Artist John Bellany dies at 71
The artist John Bellany has died at the age of 71.
One of Scotland's best-known artists, he was born in the fishing community of Port Seton in East Lothian.
He trained at the Edinburgh College of Art and then in London. His works were exhibited and collected around the world.
He moved to Italy after a period of ill health. His family said he died on Wednesday evening, in his studio, with a paint brush in his hand.
A statement on his official website said: "It is with great sadness that we announce the passing of a true Scottish giant.
"At seventeen minutes past seven on the evening of Wednesday August 28 John passed away, in his studio, surrounded by his family.
"He was clutching a paint brush in his hand as he took his final breath.
"His passion was life and he painted as if each day was his last."
Bellany was born into a family of fishermen and boat builders at Port Seton in 1942 and much of his work is said to draw inspiration from his coastal roots.
He studied painting at Edinburgh College of Art in the 1960s before moving to London to study at the Royal College of Art.
Bellany successfully underwent a liver transplant in the 1980s and was made a CBE in 1994.
He had suffered three heart attacks, including one outside his own exhibition in Glasgow, but even that informed his work.
His paintings feature in the collections of galleries including the National Galleries of Scotland, Tate Britain in London and the Museum of Modern Art in New York.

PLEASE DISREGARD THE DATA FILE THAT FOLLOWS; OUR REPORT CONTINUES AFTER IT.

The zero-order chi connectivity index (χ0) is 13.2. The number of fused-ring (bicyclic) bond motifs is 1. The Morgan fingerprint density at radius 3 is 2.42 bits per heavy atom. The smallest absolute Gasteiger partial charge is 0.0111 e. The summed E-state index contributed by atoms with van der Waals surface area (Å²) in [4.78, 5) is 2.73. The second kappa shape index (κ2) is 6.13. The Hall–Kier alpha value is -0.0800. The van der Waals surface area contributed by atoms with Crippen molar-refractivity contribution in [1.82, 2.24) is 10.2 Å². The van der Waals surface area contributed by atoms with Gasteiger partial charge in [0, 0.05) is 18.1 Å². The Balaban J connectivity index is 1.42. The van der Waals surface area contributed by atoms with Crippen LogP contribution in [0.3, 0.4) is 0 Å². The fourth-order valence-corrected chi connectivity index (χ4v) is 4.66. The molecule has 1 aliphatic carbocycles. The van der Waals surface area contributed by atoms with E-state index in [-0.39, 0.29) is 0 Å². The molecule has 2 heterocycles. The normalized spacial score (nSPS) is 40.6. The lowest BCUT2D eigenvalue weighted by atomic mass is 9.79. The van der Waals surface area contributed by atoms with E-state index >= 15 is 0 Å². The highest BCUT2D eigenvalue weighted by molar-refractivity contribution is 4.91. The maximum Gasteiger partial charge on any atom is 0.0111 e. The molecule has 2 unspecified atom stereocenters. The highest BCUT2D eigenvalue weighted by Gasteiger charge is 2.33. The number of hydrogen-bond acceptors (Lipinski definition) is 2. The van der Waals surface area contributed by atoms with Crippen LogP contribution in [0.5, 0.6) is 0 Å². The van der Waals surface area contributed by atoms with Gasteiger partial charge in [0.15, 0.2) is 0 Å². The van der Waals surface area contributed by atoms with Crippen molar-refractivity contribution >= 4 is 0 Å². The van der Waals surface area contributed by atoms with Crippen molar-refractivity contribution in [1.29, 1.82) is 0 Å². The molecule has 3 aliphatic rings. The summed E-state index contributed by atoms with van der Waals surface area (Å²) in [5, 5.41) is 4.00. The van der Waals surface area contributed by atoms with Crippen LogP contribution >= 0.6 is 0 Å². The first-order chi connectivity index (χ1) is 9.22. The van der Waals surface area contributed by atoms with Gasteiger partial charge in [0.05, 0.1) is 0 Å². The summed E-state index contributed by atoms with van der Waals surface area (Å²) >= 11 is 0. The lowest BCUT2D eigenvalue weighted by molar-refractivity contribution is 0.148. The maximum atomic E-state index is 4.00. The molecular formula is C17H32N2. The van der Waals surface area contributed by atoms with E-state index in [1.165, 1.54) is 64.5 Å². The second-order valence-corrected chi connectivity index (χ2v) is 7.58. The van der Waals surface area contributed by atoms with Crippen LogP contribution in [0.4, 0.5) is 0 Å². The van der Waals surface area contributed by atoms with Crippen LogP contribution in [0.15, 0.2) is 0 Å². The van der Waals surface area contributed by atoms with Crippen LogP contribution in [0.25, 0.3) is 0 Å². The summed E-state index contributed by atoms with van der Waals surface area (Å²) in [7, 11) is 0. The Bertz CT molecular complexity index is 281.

Sir John Leighton, director general of the National Galleries of Scotland, said Bellany would be celebrated as one of the greatest Scottish artists of the modern era.
He added: "From his early, heroic depictions of fisherfolk on the Scottish coast to the vibrant, passionate images of his later years he gave visual form to the big themes and narratives of human life.
"The retrospective show at the National Galleries last autumn demonstrated how he was able to use the drama and crises of his own life as a starting point for powerful explorations of man's struggle with fate and, as he entered his seventies, it seemed as if he was still at the top of the game.
"We are extremely sad to hear of his death but his art will remain an inspiration to artists long in to the future."
First Minister Alex Salmond paid tribute to the painter as "one of Scotland's finest artists" and an "outstanding" person.
"He led an extraordinary life which was both marked by personal illness and tragedy while also filled with joy and passion," Mr Salmond said.
"He always had an abiding spirit which made him such excellent company. He was also committed to great causes and he donated a wonderful painting, a feast of colour depicting Macduff Harbour, as the subject of the First Minister's Homecoming Christmas card in 2008.
"Following its auction, the proceeds were donated to four charities, including the RNLI as respect and support for seafaring communities was one of John's passions and an inspiration for his talent.
"His work was acclaimed both in Scotland and around the world and my condolences go to his friends and family."